background preloader

Quiero aprender

Facebook Twitter

Make your own sweet chilli jam. Many chilli jam recipes call for peppers, or ginger, or garlic, or tomatoes, or … well, you name it.

Make your own sweet chilli jam

But all you really need is sugar, chillies (obviously), vinegar and a source of pectin, which makes jam set. Learn to combine these four, then you can start adding bells and whistles. But this recipe, adapted from the blog A Life of Geekery is good enough to stand on its own. Start by sterilising three or four small jars and their lids in the oven for 15 minutes at 140C/275F/gas mark 1. It's fine to reuse them, so long as the seals are intact. Place the chillies in a large saucepan together with 400ml cider vinegar and either 1kg jam sugar (which includes pectin) or 1kg of normal sugar and two or three large cooking apples, which you have pierced in several places. Turn off the heat, take the saucer out of the fridge and drop a little jam on it. Remove the apples (if used) and ladle the jam into your still-hot jars, with the help of a funnel if necessary.

10 budget-busting Jack Monroe recipes. Mexican chocolate chilli and black bean soup I knocked up this soup last winter.

10 budget-busting Jack Monroe recipes

It combines onions and garlic for detoxifying goodness with chillies to fire you up, tomatoes and carrots for essential vitamin C, beans for protein and chocolate because it's a solution to almost everything. Serves 2dried black beans 100gonion 1garlic 1 clovesmall red chilli 1 or a pinch of chilli flakespaprika a generous shakeground cumin a generous shakeoil a splashcarrot 1red wine 30mlchopped tomatoes 1 x 400g carton or tinvegetable stock cube 1dark chocolate (3 squares, approx 20g)fresh parsley to garnish Put your beans in to soak the night before, or early in the morning if you're going to be cooking that evening.

Place them in a bowl, cover with fresh cold water and then some, and cover the bowl with clingfilm. When soaked, drain and thoroughly rinse your beans. Wash and chop the carrot, and add to the saucepan. If you like, pulse the soup in a blender until smooth. Spring piggy Not meatballs Feisty soup. Teindre avec du Kool Aid. Après avoir testé la teinture alimentaire Vahiné, j’ai voulu tenter l’expérience Kool Aid.

Teindre avec du Kool Aid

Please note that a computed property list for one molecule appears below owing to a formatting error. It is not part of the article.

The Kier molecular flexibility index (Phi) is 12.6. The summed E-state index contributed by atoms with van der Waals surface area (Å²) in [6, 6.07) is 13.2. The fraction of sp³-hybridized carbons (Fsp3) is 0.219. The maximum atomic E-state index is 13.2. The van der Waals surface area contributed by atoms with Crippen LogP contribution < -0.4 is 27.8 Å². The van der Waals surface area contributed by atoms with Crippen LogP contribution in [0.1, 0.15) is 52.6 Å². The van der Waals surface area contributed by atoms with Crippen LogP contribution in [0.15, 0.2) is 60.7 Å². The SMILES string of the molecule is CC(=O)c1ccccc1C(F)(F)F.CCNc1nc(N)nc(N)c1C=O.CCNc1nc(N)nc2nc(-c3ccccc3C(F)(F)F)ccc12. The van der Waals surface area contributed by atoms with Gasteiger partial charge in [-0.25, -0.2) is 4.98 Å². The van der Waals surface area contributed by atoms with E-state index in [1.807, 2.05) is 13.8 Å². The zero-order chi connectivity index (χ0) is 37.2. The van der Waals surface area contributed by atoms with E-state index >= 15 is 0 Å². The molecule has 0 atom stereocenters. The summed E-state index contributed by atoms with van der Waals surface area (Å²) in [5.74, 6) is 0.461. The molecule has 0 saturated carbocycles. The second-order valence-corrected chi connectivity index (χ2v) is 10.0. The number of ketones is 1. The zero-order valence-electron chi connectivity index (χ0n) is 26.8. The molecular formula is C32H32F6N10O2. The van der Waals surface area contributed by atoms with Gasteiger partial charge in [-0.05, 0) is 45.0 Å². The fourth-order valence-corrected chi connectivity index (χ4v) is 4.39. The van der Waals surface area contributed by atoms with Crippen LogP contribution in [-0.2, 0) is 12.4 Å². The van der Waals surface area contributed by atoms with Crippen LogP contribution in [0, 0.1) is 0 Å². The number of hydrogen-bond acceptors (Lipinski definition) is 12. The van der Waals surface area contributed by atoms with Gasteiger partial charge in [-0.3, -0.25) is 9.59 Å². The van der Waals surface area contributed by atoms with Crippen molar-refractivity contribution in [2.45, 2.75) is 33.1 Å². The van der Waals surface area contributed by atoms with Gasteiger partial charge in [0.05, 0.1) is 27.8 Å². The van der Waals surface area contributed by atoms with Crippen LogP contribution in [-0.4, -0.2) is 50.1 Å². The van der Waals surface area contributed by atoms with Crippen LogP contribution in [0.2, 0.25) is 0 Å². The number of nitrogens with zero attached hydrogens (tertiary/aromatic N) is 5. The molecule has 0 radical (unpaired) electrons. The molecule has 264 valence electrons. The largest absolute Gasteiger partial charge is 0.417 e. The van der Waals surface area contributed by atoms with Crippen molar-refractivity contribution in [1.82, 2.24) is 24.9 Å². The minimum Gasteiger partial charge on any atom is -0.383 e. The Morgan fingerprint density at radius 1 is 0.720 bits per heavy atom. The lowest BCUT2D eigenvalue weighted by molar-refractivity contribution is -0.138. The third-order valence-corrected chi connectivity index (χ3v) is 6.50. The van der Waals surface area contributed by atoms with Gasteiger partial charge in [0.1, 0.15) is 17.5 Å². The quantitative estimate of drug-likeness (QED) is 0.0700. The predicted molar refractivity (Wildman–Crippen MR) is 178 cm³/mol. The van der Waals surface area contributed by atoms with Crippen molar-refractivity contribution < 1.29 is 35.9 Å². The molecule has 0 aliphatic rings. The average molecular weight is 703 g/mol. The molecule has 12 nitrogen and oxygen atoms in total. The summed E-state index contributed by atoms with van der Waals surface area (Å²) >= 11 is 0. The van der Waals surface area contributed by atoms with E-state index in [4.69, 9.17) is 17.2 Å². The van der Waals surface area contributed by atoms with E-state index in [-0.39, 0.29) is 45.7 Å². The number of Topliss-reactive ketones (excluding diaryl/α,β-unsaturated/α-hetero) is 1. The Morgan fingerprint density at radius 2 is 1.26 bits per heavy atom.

Il s’agit d’une marque de boisson américaine artificiellement aromatisée. Pour celles qui ont connu la boisson « Tang », on pourrait dire que celà s’en rapproche. Mais cette boisson peut aussi être utilisée pour faire de la teinture ! C’est ce que nous allons voir ensemble. Il faut tout d’abord savoir que Kool Aid ne fonctionnera que sur les fibres animales (laine, soie, etc…) et ne prendra pas sur les fibres végétales (coton, lin, etc…).

En ce qui concerne mes essais, je suis partie sur une base de DROPS Baby Alpaca Silk. Pour ce tutoriel il vous faudra donc : Un sachet de Kool Aid. L’intérêt de la balance est double : si vous voulez faire plusieurs mini écheveaux d’à peu près la même quantité, il sera plus aisé de les peser. Fabriquer les écheveaux Si vous avez prévu d’utiliser un écheveau déjà présent dans votre stock, en entier, cette étape n’est pas nécessaire. Préparer la teinture Elise. In Brooklyn, A Nomad Puts Down Roots. For the past two and a half years, Farah Malik has lived in this apartment in Clinton Hill, Brooklyn.

In Brooklyn, A Nomad Puts Down Roots

Being that the United States is the eighth country she has lived in, Farah has accumulated quite an expansive and, as she says, sentimental collection of objects, representative of each phase of her life. After completing a gut renovation (the building had been abandoned and occupied by squatters for almost seven years), her home was transformed into a white-washed gallery-like space, perfect for showcasing her belongings. Farah describes her decorating style as Mediterranean, bric-a-brac and global gypsy. This translates to a web of inspiration for her beloved accessories line, A Peace Treaty. Farah is co-founder and CEO of this ethically-produced accessory design company. Photographs by Maxwell Tielman Image above: The wood bench is stacked with a few handwoven cashmeres; handknit baby alpaca throws or hand block printed pieces from my A Peace Treaty line.